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Olympics Analysts Lipinski, Weir Deserve Their Own Gold
February 19, 2014  | By Monique Nazareth  | 5 comments

As the Sochi Olympics winds down, we have just two days left of ice skating, with the ladies program Wednesday and Thursday.  However, the gold medal performance, in my estimation, already goes to NBCSN’s new skating commentators, Tara Lipinski and Johnny Weir...

The dynamic duo have been hosting NBCSN's live coverage of the skating events, while NBC's prime-time coverage has gone instead to Scott Hamilton and Tracy Wilson, among others. NBCSN's live coverage of figure skating goes on for hours -- Wednesday's coverage goes from 10 a.m. to 3 p.m. ET, and the same for Thursday's gold-medal round -- while the prime time coverage shows much less.

If you watch only at night, you might not realize that twenty couples competed in the finals of ice dance on Monday, rather than just the seven featured on NBC. It makes it all that much more impressive that Lipinski and Weir are on the air for hours, watching every skater from the lowest to the highest rated competitor, and delivering something interesting to say about all of them.

Lipinski and Weir are no strangers to the stress of competing in the Olympics. Lipinski was the gold medalist in women’s skating in the 1998 Nagano games. Weir competed in the 2006 and 2010 Olympics, coming in fifth and sixth, respectively, in the men’s program. His short program in 2006 was second only to Russian superstar Evgeni Plushenko, who helped his country win a team gold in Sochi, only to drop out of the competition at the start of the men’s short program. Lipinski retired from competition in 1998, while Weir retired just this past October.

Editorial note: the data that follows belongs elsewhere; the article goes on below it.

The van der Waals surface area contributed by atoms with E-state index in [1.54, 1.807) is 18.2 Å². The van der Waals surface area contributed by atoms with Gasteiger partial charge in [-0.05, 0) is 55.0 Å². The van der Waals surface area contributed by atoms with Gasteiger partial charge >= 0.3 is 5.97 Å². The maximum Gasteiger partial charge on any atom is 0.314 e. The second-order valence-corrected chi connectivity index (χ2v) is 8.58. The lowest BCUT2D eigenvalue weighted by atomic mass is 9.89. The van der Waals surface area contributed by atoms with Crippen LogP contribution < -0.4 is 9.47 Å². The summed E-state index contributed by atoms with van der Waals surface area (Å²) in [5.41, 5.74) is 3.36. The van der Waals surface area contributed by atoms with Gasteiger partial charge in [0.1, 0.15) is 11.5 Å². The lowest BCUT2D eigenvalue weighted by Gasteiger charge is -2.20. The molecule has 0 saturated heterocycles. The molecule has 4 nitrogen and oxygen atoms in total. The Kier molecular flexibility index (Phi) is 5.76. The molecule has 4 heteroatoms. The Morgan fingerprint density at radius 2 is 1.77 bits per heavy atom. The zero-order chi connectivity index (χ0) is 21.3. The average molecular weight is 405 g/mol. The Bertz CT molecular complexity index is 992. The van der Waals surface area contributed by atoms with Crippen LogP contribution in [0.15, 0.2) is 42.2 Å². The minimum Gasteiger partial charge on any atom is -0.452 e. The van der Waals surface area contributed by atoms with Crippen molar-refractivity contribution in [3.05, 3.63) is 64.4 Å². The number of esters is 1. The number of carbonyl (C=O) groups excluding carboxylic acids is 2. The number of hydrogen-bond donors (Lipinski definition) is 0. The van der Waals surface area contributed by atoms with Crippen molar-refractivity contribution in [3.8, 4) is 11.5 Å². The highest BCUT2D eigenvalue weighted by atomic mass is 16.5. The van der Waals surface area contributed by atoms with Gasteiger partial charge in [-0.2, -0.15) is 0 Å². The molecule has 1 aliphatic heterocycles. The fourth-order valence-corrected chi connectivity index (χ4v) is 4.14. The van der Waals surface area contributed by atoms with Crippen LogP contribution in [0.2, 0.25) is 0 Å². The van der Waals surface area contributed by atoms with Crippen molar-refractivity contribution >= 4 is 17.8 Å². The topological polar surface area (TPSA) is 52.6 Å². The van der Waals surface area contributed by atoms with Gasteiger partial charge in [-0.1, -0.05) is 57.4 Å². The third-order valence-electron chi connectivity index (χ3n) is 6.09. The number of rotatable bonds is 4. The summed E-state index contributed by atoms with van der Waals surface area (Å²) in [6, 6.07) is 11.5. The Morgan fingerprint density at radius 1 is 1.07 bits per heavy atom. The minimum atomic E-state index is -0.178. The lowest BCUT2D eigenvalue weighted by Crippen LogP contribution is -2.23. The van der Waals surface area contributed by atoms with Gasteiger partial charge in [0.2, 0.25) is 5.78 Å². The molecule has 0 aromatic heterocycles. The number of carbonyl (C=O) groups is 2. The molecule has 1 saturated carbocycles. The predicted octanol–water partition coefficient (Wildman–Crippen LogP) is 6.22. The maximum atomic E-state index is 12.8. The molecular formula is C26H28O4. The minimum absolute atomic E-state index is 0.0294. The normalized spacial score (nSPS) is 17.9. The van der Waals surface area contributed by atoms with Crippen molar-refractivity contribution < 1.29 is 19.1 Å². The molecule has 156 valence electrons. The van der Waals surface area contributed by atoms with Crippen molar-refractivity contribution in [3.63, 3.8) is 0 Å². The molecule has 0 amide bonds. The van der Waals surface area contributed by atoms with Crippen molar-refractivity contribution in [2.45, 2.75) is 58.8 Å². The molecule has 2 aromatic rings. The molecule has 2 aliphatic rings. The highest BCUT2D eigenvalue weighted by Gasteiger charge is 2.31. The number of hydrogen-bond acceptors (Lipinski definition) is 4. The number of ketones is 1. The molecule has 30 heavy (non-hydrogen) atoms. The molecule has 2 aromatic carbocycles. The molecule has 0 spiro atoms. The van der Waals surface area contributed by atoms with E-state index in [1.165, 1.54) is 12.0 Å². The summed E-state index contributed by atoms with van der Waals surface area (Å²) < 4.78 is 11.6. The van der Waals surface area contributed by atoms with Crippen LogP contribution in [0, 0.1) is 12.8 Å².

For TV skating commentators, they are relatively young. Lipinski is 31, Weir 29. Their youth and newness to the job probably helps them stay fresh, and avoid the clichés you often hear from the more seasoned skating analysts. What also makes them so fun to listen to is their sparkling chemistry. They are bringing a new energy to the games, and viewers are taking notice of it.

“It’s time for a prime time promotion!”  declares Willa Paskin in Slate

"Figure-skating talk can often be as flat as an ice rink," writes the Wall Street Journal’s Betsy McKay. "Not with these two. Their banter is fun and fresh."

While the UK’s Daily Mail praised "the charismatic duo," saying, "The two have become stars of the Sochi Games in their own right with their bold fashion choices," the accompanying photo showed the two in coordinated pink jackets.